It’s been a while since I last showed you some of the quilts I’ve made.
For the past couple of years, I’ve done most of my quilting with the Piecemakers, a ministry of a local church.
Here is a baptism quilt I made:
Someone donated this adorable pink bunny fabric. Doesn’t it have a vintage vibe?
Someone also donated a bunch of hand-dyed, batik, and hand-dyed-looking fabrics. I paired them with pink fabrics in order to make them pop, and turned them into 3-inch nine-patch blocks.
Once assembled into a comfort quilt, I tied the layers together with variegated pink embroidery floss.
The backing is a hibiscus print that uses the same colors, yellow, pink, orange, and purple.
And now on to a baby boy quilt for the crisis pregnancy center.
Someone donated half a yard of chameleon fabric. I fussy-cut 12 blocks from it, and then made four-patch blocks out of scraps and brightly-colored coordinating fabrics.
That’s as far as I’ve gotten so far. Stay tuned for more progress.
I am a member of the Piecemakers quilt ministry at my church. We make quilts that are given to members in need of comfort, and to babies being baptized, and to the Crisis Pregnancy Center. Today I’m sharing some of my recent projects.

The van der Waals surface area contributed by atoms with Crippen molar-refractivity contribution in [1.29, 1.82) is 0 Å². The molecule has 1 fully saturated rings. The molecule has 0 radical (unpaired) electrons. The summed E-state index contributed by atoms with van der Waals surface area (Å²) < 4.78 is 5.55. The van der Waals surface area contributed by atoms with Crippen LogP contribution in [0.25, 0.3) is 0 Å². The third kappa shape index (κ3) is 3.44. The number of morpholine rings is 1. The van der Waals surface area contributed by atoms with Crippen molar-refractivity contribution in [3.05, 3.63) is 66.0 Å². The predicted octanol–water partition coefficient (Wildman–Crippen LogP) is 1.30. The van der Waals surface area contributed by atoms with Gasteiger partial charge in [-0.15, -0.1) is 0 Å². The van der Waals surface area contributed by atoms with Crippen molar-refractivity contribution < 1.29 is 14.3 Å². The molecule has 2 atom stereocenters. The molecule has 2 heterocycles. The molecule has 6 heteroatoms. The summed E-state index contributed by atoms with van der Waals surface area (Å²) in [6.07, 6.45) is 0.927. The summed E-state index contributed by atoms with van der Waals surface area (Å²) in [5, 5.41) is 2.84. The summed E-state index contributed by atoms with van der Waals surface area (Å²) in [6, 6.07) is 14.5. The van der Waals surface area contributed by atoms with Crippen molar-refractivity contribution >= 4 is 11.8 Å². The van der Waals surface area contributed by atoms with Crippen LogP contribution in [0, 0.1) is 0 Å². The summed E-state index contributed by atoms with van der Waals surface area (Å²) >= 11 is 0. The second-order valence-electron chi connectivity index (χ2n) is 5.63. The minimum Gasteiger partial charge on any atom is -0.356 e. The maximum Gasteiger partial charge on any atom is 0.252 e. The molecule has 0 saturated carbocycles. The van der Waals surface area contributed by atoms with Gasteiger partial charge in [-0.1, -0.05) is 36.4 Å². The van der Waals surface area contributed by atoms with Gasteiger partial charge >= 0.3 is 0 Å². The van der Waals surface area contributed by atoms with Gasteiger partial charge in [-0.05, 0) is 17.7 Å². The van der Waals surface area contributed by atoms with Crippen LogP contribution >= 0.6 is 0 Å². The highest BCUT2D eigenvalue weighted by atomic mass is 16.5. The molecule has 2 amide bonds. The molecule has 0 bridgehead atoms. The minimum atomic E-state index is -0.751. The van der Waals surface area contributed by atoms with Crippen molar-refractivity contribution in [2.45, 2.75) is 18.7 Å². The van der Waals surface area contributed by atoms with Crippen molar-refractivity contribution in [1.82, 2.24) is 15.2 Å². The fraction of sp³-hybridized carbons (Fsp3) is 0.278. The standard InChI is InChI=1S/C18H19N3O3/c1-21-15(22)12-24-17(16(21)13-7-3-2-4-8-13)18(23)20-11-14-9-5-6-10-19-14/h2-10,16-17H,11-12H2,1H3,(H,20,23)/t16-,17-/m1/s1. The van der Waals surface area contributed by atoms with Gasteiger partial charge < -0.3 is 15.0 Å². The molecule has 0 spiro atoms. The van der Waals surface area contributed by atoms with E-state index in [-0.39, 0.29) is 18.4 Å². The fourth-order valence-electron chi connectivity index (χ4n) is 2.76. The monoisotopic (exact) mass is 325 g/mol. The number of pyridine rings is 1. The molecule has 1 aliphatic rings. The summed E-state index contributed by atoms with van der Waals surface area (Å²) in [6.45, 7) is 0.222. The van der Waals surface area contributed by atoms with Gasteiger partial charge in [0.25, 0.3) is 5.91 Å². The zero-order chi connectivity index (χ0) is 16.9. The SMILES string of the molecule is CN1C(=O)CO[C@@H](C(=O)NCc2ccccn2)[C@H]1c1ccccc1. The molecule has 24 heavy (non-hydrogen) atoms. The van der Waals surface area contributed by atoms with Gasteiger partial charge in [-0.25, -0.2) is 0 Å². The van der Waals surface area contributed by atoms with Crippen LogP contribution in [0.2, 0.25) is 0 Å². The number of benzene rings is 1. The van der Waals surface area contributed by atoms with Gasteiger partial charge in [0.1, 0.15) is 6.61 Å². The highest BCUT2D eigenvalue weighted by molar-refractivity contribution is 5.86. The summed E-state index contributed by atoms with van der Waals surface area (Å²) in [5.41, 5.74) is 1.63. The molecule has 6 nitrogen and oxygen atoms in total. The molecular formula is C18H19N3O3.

This scrap quilt was pieced from odds and ends of donated fabric. The pattern is the traditional Rail Fence.
This baptism quilt uses Snowball blocks alternating with Cross blocks.
The blue fabric features little lambs.
This scrap quilt, also made from donated fabrics, will go to the Crisis Pregnancy Center that our church helps support.
The fabrics feature construction vehicles, cars, trucks, and trains. It’s backed with the star fabric you can see binding the edges.
If the comfort quilt below looks familiar, it may be because I posted a picture of it last year while it was still under construction.
It was put together from snippets of donated fabrics. I pieced the backside (pictured below), too. (By the way, that center panel is a printed fabric. I didn’t put all those little rectangles together.) After a blessing ceremony at church, it went home with a man in our congregation who had been facing health challenges.
The last quilt is a miniature I’m keeping for our bedroom wall. I started it twenty years ago, when my husband gave me several sets of Granny Nannies, little paper-piecing patterns. I sewed up these Log Cabin blocks and never got any farther with them, until recently. I hung it vertically on our bedroom wall, but I think I’m going to take it down and re-hang it horizontally. I think I like it better like this.